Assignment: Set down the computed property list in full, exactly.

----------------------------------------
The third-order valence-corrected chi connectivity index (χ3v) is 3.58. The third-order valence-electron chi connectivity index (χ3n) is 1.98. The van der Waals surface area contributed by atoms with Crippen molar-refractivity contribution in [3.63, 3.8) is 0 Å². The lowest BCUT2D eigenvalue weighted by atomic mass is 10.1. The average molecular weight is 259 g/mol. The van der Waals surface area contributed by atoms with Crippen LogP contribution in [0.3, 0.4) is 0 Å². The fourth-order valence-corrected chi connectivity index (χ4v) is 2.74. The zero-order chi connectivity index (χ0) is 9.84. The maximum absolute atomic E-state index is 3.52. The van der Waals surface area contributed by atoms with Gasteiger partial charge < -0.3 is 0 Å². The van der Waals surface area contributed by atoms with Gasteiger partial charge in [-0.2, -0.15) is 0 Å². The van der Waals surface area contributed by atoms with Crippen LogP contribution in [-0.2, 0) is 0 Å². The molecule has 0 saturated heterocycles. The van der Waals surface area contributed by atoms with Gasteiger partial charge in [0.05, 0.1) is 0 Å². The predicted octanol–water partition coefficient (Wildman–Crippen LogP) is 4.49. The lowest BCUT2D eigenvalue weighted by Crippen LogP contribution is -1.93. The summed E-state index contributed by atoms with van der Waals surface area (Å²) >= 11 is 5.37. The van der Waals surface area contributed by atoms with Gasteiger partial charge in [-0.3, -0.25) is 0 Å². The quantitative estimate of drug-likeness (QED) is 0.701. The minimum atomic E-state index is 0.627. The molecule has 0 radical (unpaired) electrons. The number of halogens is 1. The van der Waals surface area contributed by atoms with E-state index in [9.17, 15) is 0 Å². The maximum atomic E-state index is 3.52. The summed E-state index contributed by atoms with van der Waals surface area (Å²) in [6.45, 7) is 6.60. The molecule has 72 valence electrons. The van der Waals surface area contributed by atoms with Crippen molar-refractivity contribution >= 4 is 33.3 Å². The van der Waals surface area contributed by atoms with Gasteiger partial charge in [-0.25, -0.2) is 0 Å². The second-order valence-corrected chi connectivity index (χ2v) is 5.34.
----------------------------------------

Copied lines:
The third-order valence-corrected chi connectivity index (χ3v) is 3.58. The third-order valence-electron chi connectivity index (χ3n) is 1.98. The van der Waals surface area contributed by atoms with Crippen molar-refractivity contribution in [3.63, 3.8) is 0 Å². The lowest BCUT2D eigenvalue weighted by atomic mass is 10.1. The average molecular weight is 259 g/mol. The van der Waals surface area contributed by atoms with Crippen LogP contribution in [0.3, 0.4) is 0 Å². The fourth-order valence-corrected chi connectivity index (χ4v) is 2.74. The zero-order chi connectivity index (χ0) is 9.84. The maximum absolute atomic E-state index is 3.52. The van der Waals surface area contributed by atoms with Gasteiger partial charge < -0.3 is 0 Å². The van der Waals surface area contributed by atoms with Gasteiger partial charge in [-0.2, -0.15) is 0 Å². The van der Waals surface area contributed by atoms with Crippen LogP contribution in [-0.2, 0) is 0 Å². The molecule has 0 saturated heterocycles. The van der Waals surface area contributed by atoms with Gasteiger partial charge in [0.05, 0.1) is 0 Å². The predicted octanol–water partition coefficient (Wildman–Crippen LogP) is 4.49. The lowest BCUT2D eigenvalue weighted by Crippen LogP contribution is -1.93. The summed E-state index contributed by atoms with van der Waals surface area (Å²) >= 11 is 5.37. The van der Waals surface area contributed by atoms with Gasteiger partial charge in [-0.3, -0.25) is 0 Å². The quantitative estimate of drug-likeness (QED) is 0.701. The minimum atomic E-state index is 0.627. The molecule has 0 radical (unpaired) electrons. The number of halogens is 1. The van der Waals surface area contributed by atoms with E-state index in [9.17, 15) is 0 Å². The maximum atomic E-state index is 3.52. The summed E-state index contributed by atoms with van der Waals surface area (Å²) in [6.45, 7) is 6.60. The molecule has 72 valence electrons. The van der Waals surface area contributed by atoms with Crippen molar-refractivity contribution >= 4 is 33.3 Å². The van der Waals surface area contributed by atoms with Gasteiger partial charge in [-0.25, -0.2) is 0 Å². The second-order valence-corrected chi connectivity index (χ2v) is 5.34.